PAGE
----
It may seem counter-intuitive to suggest this challenging tonglen practice right at a time when our hearts may already feel overwhelmed by world tragedies, or our own. But I have often found that courageously taking on our suffering directly, with a compassionate practice like tonglen, is often just what Doctor Buddha ordered, so to speak.

So, have a taste of tonglen, and see for yourself.  Give it a chance to transform you.  Like all skillful means in Buddhism, it does take practice, effort, and patience. Be gentle.  If you get overwhelmed, or something isn’t working for you, just set it aside and hold whatever you’ve learned in your heart with great compassion. Since dusting off this trusty tool today and putting it to use again, I have found new momentum and inspiration in my loving-kindness practice.

I hope what can be learned here does the same for you too.  This explanation of how to do tonglen, from Naljor Prison Dharma Service, is very helpful introduction!


All-Embracing Compassion: The Heart-Practice of Tonglen


Naljor Prison Dharma Service
PO Box 7417,
Boulder CO 80306-7417.

As human beings, we have a very interesting habit of resisting what is unpleasant and seeking what is pleasurable. We resist, avoid, and deny suffering and we continually grasp at pleasure. If we observe our behavior, it is easy to see that we habitually resist and avoid people, situations, and feelings we consider to be painful, unpleasant, or uncomfortable, and we are naturally attracted to people, situations, and feelings we consider pleasant, comfortable, and gratifying.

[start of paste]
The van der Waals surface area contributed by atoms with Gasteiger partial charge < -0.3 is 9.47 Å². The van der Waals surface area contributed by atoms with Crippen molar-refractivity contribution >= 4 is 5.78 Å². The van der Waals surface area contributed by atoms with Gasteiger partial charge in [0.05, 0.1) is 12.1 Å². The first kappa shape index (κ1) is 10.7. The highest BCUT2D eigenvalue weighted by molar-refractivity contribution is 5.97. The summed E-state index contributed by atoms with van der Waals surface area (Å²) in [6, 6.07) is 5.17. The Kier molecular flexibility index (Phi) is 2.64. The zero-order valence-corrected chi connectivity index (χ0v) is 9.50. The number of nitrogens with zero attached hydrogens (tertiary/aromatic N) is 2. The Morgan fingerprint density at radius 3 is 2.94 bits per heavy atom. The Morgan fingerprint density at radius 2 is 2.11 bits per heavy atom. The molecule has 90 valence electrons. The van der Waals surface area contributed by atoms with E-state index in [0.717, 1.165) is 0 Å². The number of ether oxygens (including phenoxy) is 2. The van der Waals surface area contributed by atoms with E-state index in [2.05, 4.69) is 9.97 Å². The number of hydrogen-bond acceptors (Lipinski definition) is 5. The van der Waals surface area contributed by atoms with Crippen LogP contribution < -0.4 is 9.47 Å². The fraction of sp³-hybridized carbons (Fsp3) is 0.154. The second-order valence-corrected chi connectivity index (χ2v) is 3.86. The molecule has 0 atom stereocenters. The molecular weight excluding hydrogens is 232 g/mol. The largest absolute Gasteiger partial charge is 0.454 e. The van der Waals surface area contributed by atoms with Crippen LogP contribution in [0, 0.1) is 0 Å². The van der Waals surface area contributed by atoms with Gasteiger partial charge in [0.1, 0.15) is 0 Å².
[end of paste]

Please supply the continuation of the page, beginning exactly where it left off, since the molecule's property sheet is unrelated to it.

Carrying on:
According to Buddhist teachings, this behavior is a symptom of fundamental ignorance and is influenced by the defilements of greed (attachment), hatred (aversion), and delusion (misperception of reality). To break the spell of this dualistic perception, to dissolve the barriers in our hearts that keep us feeling separate from others, and to cultivate a deep compassion for all living beings, including ourselves, we need to meet and embrace reality in a radically new way. To accomplish this, we can use the precious heart-practice of Tonglen.